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Be Open-minded and put in the Effort into Recovery

The best analogy I have to show is if I have a closed mind, so if my mind is closed and you or the environment wants to feed me or give me something that can help my life, unfortunately the hand when it’s closed, the mind when it’s closed, does not allow me to take that information. It just falls off. But when I have an open mind and you share information and put wisdom, and put knowledge, and put ideas in in my mind I can close it and take it with me and that’s how life changes. When you come into any talk do you come in with an open or closed mind? When you go into any room do you go in with an open or closed mind? When you have a deep conversation with somebody about things that you feel that they did wrong or things that you’re pissed off about do you go with an open or closed mind?

Open-mindedness is the key to being able to regain what you’ve lost because sometimes you might have to look in places that you’re not looking. Sometimes you might need to hear things in which you are not hearing. Sometimes you might need to see things in which you are not seeing. Sometimes you might need to feel things that you’re not feeling. And the only way to hear, see, feel things in which you are not is by opening your mind to seeing the possibilities that exist.

The Gift of Desperation

Open-mindedness, man, it’s a beautiful thing. A lot of people have a fear of an open mind – it’s safer to keep their mind closed and to live within their limitations. Self-imposed limitations of self and who and what they think they are. I don’t know what it’s going to take – sometimes pain causes us to open our mind, because people start to change when the pain of staying the same becomes too great. I don’t wish that upon anybody but there is a beautiful possibility that exists within pain now, psychological, emotional pain, it’s all the same. When you are in enough pain the motivation to change comes in when your back’s against the wall, when you’re desperate. That’s why they call it the gift of desperation. I mean, how ironic, or how weird, oxymoron it is to call it the gift of desperation.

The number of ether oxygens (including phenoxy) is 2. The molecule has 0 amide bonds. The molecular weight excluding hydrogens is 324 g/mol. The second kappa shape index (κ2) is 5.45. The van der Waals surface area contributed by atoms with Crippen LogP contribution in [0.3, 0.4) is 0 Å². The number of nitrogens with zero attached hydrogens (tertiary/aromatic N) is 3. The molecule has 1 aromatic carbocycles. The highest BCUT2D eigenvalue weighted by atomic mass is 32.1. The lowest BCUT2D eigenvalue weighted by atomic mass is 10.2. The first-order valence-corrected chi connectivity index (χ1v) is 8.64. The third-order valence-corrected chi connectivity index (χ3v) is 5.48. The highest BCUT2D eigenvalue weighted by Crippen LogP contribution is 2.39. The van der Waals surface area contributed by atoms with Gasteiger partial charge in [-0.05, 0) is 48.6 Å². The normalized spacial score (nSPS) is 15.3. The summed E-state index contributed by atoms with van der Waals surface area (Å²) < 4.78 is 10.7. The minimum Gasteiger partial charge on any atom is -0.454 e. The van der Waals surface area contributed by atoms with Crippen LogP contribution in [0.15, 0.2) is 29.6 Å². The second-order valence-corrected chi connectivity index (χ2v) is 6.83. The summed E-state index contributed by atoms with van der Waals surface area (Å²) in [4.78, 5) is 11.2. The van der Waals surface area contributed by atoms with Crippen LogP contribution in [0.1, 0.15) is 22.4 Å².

Why is desperation a gift? Imagine a box, with a little pretty bow on it, the gift of desperation. You open it up and guess what’s inside that gift of desperation?

There’s a key and that key is called the key of willingness.

People become willing to do the things that they aren’t doing in life when they become desperate enough to do so. I think the big difference between people who are really successful and those who aren’t are people who can pick up the key of willingness, even when they’re not desperate. Even when things are going well they continue to do the things that they did when they were desperate. It’s a powerful thing.

From Effort to Effortless

If recovery feels like it’s in the early stages like where people like myself and Jim are right now, when it comes to recovery it’s like autopilot, it’s a way of life, almost effortless, not at all. Not at all times. I went through a crisis last year. There were times that it required effort, after grief and after losing someone you love, but for the most part, most days, most years, everything I do right now is just a way of life, it’s a lifestyle. But in the beginning stages everything took a significant amount of effort. So if you are saying that you are in recovery right, and you’re in early recovery, so you just started this thing and if it feels like everything’s effortless you’re probably just counting days, you’re not actually doing the work.